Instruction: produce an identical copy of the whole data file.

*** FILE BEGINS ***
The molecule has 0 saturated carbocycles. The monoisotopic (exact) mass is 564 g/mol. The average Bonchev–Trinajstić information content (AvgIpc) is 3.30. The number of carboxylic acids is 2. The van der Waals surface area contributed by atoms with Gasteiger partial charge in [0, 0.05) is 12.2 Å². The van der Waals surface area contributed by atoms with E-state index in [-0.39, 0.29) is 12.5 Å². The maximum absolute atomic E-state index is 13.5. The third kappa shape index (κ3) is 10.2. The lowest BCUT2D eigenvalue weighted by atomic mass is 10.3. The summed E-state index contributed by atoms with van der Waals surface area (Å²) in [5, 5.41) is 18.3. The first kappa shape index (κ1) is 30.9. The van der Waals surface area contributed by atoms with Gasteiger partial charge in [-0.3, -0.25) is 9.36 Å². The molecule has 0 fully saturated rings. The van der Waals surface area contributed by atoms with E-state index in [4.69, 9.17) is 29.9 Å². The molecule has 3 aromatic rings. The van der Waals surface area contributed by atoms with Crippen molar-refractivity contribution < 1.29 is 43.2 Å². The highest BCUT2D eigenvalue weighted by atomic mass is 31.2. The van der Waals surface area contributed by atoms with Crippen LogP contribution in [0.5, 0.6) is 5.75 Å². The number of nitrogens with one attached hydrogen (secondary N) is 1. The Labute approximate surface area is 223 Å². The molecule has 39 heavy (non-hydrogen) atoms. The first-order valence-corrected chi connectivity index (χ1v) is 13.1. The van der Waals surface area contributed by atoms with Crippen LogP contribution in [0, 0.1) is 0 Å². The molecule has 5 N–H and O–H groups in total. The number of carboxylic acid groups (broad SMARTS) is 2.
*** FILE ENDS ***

The molecule has 0 saturated carbocycles. The monoisotopic (exact) mass is 564 g/mol. The average Bonchev–Trinajstić information content (AvgIpc) is 3.30. The number of carboxylic acids is 2. The van der Waals surface area contributed by atoms with Gasteiger partial charge in [0, 0.05) is 12.2 Å². The van der Waals surface area contributed by atoms with E-state index in [-0.39, 0.29) is 12.5 Å². The maximum absolute atomic E-state index is 13.5. The third kappa shape index (κ3) is 10.2. The lowest BCUT2D eigenvalue weighted by atomic mass is 10.3. The summed E-state index contributed by atoms with van der Waals surface area (Å²) in [5, 5.41) is 18.3. The first kappa shape index (κ1) is 30.9. The van der Waals surface area contributed by atoms with Gasteiger partial charge in [-0.3, -0.25) is 9.36 Å². The molecule has 0 fully saturated rings. The van der Waals surface area contributed by atoms with E-state index in [4.69, 9.17) is 29.9 Å². The molecule has 3 aromatic rings. The van der Waals surface area contributed by atoms with Crippen molar-refractivity contribution < 1.29 is 43.2 Å². The highest BCUT2D eigenvalue weighted by atomic mass is 31.2. The van der Waals surface area contributed by atoms with Crippen LogP contribution in [0.5, 0.6) is 5.75 Å². The number of nitrogens with one attached hydrogen (secondary N) is 1. The Labute approximate surface area is 223 Å². The molecule has 39 heavy (non-hydrogen) atoms. The first-order valence-corrected chi connectivity index (χ1v) is 13.1. The van der Waals surface area contributed by atoms with Crippen LogP contribution in [0, 0.1) is 0 Å². The molecule has 5 N–H and O–H groups in total. The number of carboxylic acid groups (broad SMARTS) is 2.